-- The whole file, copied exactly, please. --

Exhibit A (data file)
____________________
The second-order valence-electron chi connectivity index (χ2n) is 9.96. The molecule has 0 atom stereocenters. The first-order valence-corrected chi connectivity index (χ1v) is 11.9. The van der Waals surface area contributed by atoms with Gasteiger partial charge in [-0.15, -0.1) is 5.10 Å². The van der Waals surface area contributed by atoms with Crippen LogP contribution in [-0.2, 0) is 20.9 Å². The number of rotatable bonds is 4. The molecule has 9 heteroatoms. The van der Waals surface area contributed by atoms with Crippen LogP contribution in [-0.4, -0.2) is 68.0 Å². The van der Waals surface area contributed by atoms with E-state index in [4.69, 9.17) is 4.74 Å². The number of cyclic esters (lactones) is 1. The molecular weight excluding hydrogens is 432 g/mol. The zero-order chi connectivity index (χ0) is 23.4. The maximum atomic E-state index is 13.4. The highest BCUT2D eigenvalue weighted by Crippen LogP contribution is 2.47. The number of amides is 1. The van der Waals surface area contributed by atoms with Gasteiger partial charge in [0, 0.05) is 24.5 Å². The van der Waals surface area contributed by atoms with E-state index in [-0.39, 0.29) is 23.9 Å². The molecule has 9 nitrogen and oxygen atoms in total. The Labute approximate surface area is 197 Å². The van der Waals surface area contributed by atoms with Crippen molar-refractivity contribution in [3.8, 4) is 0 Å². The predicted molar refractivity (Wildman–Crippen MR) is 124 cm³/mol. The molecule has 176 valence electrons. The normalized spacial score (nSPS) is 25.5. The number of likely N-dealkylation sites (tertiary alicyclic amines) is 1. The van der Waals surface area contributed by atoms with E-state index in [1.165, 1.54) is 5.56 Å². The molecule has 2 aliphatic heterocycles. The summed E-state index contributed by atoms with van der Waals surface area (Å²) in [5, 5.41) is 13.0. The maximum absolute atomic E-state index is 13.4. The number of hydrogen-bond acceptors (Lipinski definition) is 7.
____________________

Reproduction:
The second-order valence-electron chi connectivity index (χ2n) is 9.96. The molecule has 0 atom stereocenters. The first-order valence-corrected chi connectivity index (χ1v) is 11.9. The van der Waals surface area contributed by atoms with Gasteiger partial charge in [-0.15, -0.1) is 5.10 Å². The van der Waals surface area contributed by atoms with Crippen LogP contribution in [-0.2, 0) is 20.9 Å². The number of rotatable bonds is 4. The molecule has 9 heteroatoms. The van der Waals surface area contributed by atoms with Crippen LogP contribution in [-0.4, -0.2) is 68.0 Å². The van der Waals surface area contributed by atoms with E-state index in [4.69, 9.17) is 4.74 Å². The number of cyclic esters (lactones) is 1. The molecular weight excluding hydrogens is 432 g/mol. The zero-order chi connectivity index (χ0) is 23.4. The maximum atomic E-state index is 13.4. The highest BCUT2D eigenvalue weighted by Crippen LogP contribution is 2.47. The number of amides is 1. The van der Waals surface area contributed by atoms with Gasteiger partial charge in [0, 0.05) is 24.5 Å². The van der Waals surface area contributed by atoms with E-state index in [-0.39, 0.29) is 23.9 Å². The molecule has 9 nitrogen and oxygen atoms in total. The Labute approximate surface area is 197 Å². The van der Waals surface area contributed by atoms with Crippen molar-refractivity contribution in [3.8, 4) is 0 Å². The predicted molar refractivity (Wildman–Crippen MR) is 124 cm³/mol. The molecule has 176 valence electrons. The normalized spacial score (nSPS) is 25.5. The number of likely N-dealkylation sites (tertiary alicyclic amines) is 1. The van der Waals surface area contributed by atoms with E-state index in [1.165, 1.54) is 5.56 Å². The molecule has 2 aliphatic heterocycles. The summed E-state index contributed by atoms with van der Waals surface area (Å²) in [5, 5.41) is 13.0. The maximum absolute atomic E-state index is 13.4. The number of hydrogen-bond acceptors (Lipinski definition) is 7.